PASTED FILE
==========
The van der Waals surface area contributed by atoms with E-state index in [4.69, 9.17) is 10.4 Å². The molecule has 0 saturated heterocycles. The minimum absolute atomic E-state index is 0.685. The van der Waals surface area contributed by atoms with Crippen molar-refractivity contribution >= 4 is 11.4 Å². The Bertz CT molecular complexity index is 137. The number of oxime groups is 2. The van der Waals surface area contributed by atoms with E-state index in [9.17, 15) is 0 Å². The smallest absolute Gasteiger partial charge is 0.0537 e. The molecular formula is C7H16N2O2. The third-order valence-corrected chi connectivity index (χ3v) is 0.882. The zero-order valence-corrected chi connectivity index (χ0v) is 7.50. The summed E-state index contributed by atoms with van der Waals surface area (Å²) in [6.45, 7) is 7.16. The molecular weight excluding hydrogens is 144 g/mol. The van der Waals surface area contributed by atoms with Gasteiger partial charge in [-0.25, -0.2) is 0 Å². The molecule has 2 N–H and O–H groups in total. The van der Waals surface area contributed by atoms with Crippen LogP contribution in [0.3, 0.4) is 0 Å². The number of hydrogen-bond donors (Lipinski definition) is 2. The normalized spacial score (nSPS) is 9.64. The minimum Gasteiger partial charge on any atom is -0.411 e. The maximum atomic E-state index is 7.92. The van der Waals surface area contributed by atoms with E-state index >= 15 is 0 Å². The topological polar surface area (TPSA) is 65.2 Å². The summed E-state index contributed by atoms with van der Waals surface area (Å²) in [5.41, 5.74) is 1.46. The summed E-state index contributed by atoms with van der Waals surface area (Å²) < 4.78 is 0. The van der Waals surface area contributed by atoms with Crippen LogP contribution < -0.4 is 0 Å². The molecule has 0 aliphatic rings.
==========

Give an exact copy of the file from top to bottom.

The van der Waals surface area contributed by atoms with E-state index in [4.69, 9.17) is 10.4 Å². The molecule has 0 saturated heterocycles. The minimum absolute atomic E-state index is 0.685. The van der Waals surface area contributed by atoms with Crippen molar-refractivity contribution >= 4 is 11.4 Å². The Bertz CT molecular complexity index is 137. The number of oxime groups is 2. The van der Waals surface area contributed by atoms with E-state index in [9.17, 15) is 0 Å². The smallest absolute Gasteiger partial charge is 0.0537 e. The molecular formula is C7H16N2O2. The third-order valence-corrected chi connectivity index (χ3v) is 0.882. The zero-order valence-corrected chi connectivity index (χ0v) is 7.50. The summed E-state index contributed by atoms with van der Waals surface area (Å²) in [6.45, 7) is 7.16. The molecular weight excluding hydrogens is 144 g/mol. The van der Waals surface area contributed by atoms with Gasteiger partial charge in [-0.25, -0.2) is 0 Å². The molecule has 2 N–H and O–H groups in total. The van der Waals surface area contributed by atoms with Crippen LogP contribution in [0.3, 0.4) is 0 Å². The number of hydrogen-bond donors (Lipinski definition) is 2. The normalized spacial score (nSPS) is 9.64. The minimum Gasteiger partial charge on any atom is -0.411 e. The maximum atomic E-state index is 7.92. The van der Waals surface area contributed by atoms with E-state index >= 15 is 0 Å². The topological polar surface area (TPSA) is 65.2 Å². The summed E-state index contributed by atoms with van der Waals surface area (Å²) in [5.41, 5.74) is 1.46. The summed E-state index contributed by atoms with van der Waals surface area (Å²) < 4.78 is 0. The van der Waals surface area contributed by atoms with Crippen LogP contribution < -0.4 is 0 Å². The molecule has 0 aliphatic rings.